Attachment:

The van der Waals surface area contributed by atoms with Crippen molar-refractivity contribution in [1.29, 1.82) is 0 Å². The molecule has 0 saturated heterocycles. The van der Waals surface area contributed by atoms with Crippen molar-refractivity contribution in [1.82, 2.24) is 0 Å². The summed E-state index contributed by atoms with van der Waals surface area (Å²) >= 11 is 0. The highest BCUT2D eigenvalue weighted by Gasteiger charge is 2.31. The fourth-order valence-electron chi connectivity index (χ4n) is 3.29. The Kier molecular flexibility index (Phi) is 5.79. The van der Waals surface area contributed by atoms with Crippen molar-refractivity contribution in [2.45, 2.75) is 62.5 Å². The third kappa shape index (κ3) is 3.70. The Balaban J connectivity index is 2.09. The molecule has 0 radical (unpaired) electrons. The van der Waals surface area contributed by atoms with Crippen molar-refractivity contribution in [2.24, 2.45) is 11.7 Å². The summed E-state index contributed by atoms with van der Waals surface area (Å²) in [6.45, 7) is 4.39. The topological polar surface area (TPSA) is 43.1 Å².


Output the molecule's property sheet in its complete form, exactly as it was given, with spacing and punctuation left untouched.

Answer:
The van der Waals surface area contributed by atoms with Crippen molar-refractivity contribution in [1.29, 1.82) is 0 Å². The molecule has 0 saturated heterocycles. The van der Waals surface area contributed by atoms with Crippen molar-refractivity contribution in [1.82, 2.24) is 0 Å². The summed E-state index contributed by atoms with van der Waals surface area (Å²) >= 11 is 0. The highest BCUT2D eigenvalue weighted by Gasteiger charge is 2.31. The fourth-order valence-electron chi connectivity index (χ4n) is 3.29. The Kier molecular flexibility index (Phi) is 5.79. The van der Waals surface area contributed by atoms with Crippen molar-refractivity contribution in [2.45, 2.75) is 62.5 Å². The third kappa shape index (κ3) is 3.70. The Balaban J connectivity index is 2.09. The molecule has 0 radical (unpaired) electrons. The van der Waals surface area contributed by atoms with Crippen molar-refractivity contribution in [2.24, 2.45) is 11.7 Å². The summed E-state index contributed by atoms with van der Waals surface area (Å²) in [6.45, 7) is 4.39. The topological polar surface area (TPSA) is 43.1 Å².